What are some practical things band directors should watch for with the color guard during rehearsals?
    Check for good posture and proper shoulder angles. Make sure they are exaggerating their motions for better projection to the audience. Stress proper head, hand, shoulder, and foot placement. Most of all, make sure the flag movements are the same even if their bodies are at a different angle. Consistently check if the placement of the guard and their routines are working well with the position of the instrumentalists. Mark measures for discussion with the guard after rehearsal.
    In practice, have the weakest members behind a strong member to help with timing, and then put them in the front to help them learn the routine without watching others. Have members use checkpoints to make sure their spinning is together. A checkpoint can be any reference point – hands of the clock, degrees, or some other method.

What things should be considered when outfitting the group?
    The uniform is like another flag on the field. The colors can be in contrast to the band uniforms so they make an immediate impression, or they can be a complement to the band uniform to create a cohesive presence on the field. The uniform can tell the story of the music, for example, a gypsy or pirate show. A fringe or flowing skirt can provide a look of movement. Creative changes can be made with a versatile uniform with different parts. There might be a jacket, a top, and half of a full skirt that can be taken away or added during the show. Those on a budget may opt for black jazz pants with a new top each year.
    Body types on the line are another important consideration. Spandex is not the right fit for everyone, but undergarments can make a big difference. Fortunately, most uniform companies now provide a free service to help find a show and body type appropriate uniform. Stay away from costumes  that get in the way of the performance or equipment and hide body moves. Avoid hairstyles that cover the face or distract from the show, and make the hairstyle and make-up fit the theme of the show. Always consider how a uniform will look from a distance. Personal jewelry should not be worn, even though jewelry on the field will rarely be visible to the audience. For a mixed group of male and female performers, make sure the costume translates well for both. Fortunately, costume companies have embraced designs that make this easier.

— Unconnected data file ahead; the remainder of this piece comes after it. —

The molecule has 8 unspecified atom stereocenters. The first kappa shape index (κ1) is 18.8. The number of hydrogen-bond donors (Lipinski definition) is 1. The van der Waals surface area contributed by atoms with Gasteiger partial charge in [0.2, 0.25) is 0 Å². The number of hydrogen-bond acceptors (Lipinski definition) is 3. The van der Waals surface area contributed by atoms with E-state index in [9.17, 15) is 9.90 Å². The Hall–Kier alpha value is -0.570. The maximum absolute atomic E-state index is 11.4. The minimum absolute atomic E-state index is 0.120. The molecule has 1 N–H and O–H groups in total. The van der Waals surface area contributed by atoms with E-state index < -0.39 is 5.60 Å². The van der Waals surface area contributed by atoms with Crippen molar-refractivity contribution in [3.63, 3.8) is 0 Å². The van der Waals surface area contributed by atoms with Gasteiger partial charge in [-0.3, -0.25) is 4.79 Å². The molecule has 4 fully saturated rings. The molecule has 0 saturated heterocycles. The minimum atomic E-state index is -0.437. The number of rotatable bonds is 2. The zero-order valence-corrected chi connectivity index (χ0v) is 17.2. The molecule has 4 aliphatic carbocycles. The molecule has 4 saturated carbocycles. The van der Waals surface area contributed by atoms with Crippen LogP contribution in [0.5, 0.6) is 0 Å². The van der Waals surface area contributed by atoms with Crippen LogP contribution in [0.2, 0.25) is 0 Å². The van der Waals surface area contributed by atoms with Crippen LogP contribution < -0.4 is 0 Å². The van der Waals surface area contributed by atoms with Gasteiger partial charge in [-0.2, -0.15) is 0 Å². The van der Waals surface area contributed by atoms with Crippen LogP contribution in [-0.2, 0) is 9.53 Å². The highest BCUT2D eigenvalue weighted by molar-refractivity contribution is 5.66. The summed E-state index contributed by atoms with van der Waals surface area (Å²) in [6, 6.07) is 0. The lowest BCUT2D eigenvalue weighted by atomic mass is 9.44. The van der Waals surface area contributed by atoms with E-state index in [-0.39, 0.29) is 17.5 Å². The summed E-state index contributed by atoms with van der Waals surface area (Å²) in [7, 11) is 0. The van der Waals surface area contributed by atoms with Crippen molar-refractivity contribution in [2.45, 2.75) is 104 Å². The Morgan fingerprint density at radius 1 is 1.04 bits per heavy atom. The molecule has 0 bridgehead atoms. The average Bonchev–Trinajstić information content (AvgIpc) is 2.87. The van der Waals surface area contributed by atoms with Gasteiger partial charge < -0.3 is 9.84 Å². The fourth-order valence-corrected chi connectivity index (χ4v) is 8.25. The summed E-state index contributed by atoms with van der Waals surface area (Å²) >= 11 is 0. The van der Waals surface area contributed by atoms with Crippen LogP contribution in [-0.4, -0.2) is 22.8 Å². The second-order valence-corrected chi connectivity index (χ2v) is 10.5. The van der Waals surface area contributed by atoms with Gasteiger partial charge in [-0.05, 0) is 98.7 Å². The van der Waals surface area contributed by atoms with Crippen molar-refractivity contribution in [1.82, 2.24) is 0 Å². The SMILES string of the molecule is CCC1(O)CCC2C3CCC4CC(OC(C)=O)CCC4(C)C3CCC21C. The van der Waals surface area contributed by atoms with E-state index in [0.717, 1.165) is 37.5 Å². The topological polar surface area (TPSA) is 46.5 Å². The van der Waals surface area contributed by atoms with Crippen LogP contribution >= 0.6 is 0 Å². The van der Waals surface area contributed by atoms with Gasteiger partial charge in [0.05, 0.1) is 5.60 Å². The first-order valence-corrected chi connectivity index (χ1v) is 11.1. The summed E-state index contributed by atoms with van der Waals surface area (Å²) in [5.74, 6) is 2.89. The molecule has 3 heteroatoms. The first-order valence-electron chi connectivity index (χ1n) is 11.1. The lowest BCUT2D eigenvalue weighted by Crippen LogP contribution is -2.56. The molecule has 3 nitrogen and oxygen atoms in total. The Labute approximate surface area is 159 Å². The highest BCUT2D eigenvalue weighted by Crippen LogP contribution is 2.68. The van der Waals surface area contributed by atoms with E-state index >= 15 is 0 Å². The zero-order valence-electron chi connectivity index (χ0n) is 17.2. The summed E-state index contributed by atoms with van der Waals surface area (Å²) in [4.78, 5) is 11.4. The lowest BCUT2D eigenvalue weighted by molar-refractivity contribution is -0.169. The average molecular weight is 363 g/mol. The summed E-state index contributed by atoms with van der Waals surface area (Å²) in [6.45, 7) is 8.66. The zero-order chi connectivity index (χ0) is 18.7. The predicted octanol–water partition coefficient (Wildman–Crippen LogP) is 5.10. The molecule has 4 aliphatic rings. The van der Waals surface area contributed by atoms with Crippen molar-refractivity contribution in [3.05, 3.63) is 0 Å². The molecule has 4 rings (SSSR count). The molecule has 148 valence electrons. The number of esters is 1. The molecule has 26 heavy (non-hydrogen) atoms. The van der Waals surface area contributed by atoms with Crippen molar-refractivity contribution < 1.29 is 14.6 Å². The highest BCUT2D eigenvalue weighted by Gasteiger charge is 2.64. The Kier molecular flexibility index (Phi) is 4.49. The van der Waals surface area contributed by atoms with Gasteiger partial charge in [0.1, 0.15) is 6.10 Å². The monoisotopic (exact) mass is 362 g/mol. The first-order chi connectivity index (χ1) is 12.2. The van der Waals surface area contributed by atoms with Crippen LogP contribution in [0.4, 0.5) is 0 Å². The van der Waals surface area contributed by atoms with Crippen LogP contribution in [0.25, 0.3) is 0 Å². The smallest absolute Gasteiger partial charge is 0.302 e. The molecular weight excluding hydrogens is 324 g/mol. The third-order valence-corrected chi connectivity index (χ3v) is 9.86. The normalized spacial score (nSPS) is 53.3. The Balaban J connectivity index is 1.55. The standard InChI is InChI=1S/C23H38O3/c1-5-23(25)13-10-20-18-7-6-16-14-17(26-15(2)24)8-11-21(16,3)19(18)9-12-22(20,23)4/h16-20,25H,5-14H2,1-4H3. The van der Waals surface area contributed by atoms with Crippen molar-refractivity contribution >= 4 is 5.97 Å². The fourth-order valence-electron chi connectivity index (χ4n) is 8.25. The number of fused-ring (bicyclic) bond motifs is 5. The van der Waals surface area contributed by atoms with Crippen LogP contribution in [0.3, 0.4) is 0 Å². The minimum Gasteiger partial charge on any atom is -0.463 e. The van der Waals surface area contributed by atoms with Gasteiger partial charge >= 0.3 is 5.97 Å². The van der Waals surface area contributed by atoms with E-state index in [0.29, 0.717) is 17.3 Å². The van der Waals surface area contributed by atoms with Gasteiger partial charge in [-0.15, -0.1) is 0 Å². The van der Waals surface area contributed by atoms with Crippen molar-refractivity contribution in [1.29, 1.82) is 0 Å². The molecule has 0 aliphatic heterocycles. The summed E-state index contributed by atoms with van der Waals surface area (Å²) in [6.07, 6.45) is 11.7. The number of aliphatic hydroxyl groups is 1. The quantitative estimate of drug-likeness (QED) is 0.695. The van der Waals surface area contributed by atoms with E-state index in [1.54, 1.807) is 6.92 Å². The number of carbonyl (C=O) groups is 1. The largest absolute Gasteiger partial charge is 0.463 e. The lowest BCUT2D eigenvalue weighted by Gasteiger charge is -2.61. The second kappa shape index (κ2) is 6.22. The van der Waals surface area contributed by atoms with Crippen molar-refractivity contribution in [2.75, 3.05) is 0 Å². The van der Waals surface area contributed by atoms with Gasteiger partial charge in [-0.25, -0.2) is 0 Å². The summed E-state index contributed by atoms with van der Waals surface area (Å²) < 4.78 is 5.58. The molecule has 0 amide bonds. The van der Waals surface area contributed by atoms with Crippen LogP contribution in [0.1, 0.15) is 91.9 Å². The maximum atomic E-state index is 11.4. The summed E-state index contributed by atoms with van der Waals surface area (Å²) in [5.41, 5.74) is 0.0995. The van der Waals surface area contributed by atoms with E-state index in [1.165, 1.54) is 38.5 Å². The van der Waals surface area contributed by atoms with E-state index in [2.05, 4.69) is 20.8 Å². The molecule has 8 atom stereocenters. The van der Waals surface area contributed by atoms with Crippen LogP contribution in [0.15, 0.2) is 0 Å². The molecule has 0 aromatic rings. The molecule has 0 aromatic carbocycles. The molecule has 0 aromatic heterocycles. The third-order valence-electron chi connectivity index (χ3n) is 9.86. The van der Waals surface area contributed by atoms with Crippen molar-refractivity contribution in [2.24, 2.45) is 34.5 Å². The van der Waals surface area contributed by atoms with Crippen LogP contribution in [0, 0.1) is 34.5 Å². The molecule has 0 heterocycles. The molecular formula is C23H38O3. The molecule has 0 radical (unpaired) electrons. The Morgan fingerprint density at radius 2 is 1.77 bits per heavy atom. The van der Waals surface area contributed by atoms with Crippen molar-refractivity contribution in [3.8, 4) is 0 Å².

My first group loved the uniform they wore, and that created more interest for the next year’s recruitment. Be sure to purchase t-shirts that the line can wear to school on game days and matching sweatshirts/pants for cold games and parades. This also helps with recruiting

Do you have any suggestions for directors starting a flag line for the first time?
    Start by showing band videos with cool flag work or Winter Guard International videos to your band classes. If you want to reach out to non-band students, have band members put up posters and send invitations to an informational meeting where you provide snacks, show videos, and make clear what membership on the line means. Start teaching basics in January. Once or twice a month, find someone to teach if you cannot do it yourself. Learn with your students. You do not have to become proficient, just knowledgeable. Most directors have a decent understanding of all instruments in their band – add flag work to that. For tryouts, I always brought in a judging panel. It added legitimacy to what we were doing.

Do you allow students to participate in the guard who are not band members?
    Sometimes it is difficult to have those who are not in band participate in the guard. There is a family feeling about band that is hard for newcomers to understand. Band students also generally have a better ability to count and feel a pulse than non-musicians, although this skill can be learned if they work at it. However, some of my best guard members came from the general school population and were fully a part of the band family by the end of the year. It is a win-win for those students and the band. This can be a huge bonus for small schools.     

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A Working Vocabulary: Color Guard Dance Terms

Arabesque: A pose in which the working leg is extended with a straight knee directly behind the body – both the height of the leg and position of the arms are variable.
Basic Positions: The five positions of the arms and feet – so-called because they are the basis for all steps in the vocabulary of classic dance.
Demi-Pointe (also half-pointe): On the ball of the foot or half toe.
Extension: Raising the leg to the straightforward position with the foot high above the ground; the ability to lift and hold the leg in the position off the ground.
Line: The arrangement of head, shoulders, arms, torso, and legs while dancing.
Passé: A “passing” position, usually part of Développé, in which the working foot or leg passes by the knee of the supporting leg. When this position is held, as in Pirouettes, with the foot of the working leg resting against the knee of the supporting leg, it is known as Retiré.
Plié: A bending of the knees – it can be grand, as in exercises done at the barre in class for warm-up; or demi-plié, as when a dancer is preparing for a jump off the ground.
Relevé: From relever, “to lift again,” – it is raising the foot from a flat, standing position onto either half-point (demi-point) or full pointe.
Spotting: Focusing the eyes on one point in the distance in order to keep balance while turning.
Supporting Leg: The leg upon which the dancer is balancing.
Turnout: Rotating the leg outward from the hip such that they form a straight line on the floor, toes facing away from each other; a way of holding the body, developed in ballet, that allows the dancer more articulation, speed, and variety of movement.
Working Leg: If one leg is a standing leg, the other one is a working (or moving) leg.